In the 1600s, oysters in the Chesapeake Bay were so plentiful that these saltwater bivalve molluscs were filtering the bay's waters once a week.
As the Industrial Revolution kicked off new manufacturing processes in the period from about 1760 to between 1820 and 1840, the number of Chesapeake oysters began to decline due to over-harvesting.
In the last several decades, public and private interests in reviving the bay have stabilized oyster populations, but, according to a new study, the population has collapsed.
Mike Wilberg of the University of Maryland’s Center for Environmental Science told Maryland's Oyster Advisory Commission last week that Chesapeake Bay’s market-sized oyster population is approximately 300 million, or half the amount found in 1999.
Wilberg spent 18 months developing a new model that could accurately estimate the number of oysters in the bay. It is the region's first modern assessment of the population.
His assessment was immediately peer reviewed due to the shocking discovery that even local government officials in Maryland and Virginia did not realize the severity of the collapse.
The peer review stated Wilberg’s model was of working order and could be used to revise Maryland’s oyster management program, and some environmental groups are already demanding changes to Maryland's law before the collapse turns into an ecological disaster.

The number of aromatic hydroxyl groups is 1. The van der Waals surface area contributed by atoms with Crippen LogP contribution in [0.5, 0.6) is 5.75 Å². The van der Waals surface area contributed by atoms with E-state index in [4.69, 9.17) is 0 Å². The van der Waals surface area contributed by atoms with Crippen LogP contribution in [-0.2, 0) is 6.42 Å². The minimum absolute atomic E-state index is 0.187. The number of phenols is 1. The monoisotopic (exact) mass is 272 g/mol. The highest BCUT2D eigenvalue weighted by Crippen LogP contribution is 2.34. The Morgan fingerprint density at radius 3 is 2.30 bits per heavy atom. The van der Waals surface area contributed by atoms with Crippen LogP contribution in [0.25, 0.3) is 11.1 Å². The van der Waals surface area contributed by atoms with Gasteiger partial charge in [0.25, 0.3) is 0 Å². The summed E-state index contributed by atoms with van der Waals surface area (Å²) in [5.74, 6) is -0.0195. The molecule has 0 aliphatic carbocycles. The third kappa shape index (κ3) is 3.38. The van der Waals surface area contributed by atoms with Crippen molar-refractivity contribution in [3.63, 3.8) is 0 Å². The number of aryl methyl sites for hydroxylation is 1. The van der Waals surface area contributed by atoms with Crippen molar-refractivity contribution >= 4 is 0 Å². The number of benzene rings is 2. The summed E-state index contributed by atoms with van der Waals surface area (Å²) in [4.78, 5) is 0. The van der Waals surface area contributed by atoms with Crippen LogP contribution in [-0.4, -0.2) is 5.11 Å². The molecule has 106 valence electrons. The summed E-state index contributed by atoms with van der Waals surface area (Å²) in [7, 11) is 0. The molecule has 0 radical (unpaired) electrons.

The Chesapeake Bay Foundation told the Capital Gazette, the report has confirmed its worst fears about the bay's oyster population.
“The state needs to develop a fishery management plan that protects existing and restored oyster reefs to significantly increase the overall oyster population,” Bay Foundation Maryland Executive Director Alison Prost said in a statement.
During the meeting, Shellfish Division Director Christopher Judy said a report about the assessment and oyster population management strategies would be sent to the state legislature Dec. 01.
During his presentation, Wilberg sectioned off the bay into 36 areas, giving a more in-depth view of the oyster population dynamics.
Between 1999 and 2002 the oyster population plummeted more than 600 million market-sized oysters to about 200 million, according to the report. Wilberg said there had not been a significant mortality event in the population since 2005.
“Some areas have been declining, others have been increasing or at least staying more stable over time,” he said.
The report specified 19 out of 36 areas of the bay were overfished in the 2017 to 18 season. Fishing levels in many parts of the bay were not sustainable.
How does this affect you?
Well, if you are an oyster aficionado, with the likes of “Skinny Dippers," “Chesapeake Golds," “Choptank Sweets," “Holy Grails," and “Sweet Jesus," found only in the bay - new legislation by Maryland's government could restrict the upcoming fishing season to prevent a further collapse thus limiting consumers to some of the country's best oysters.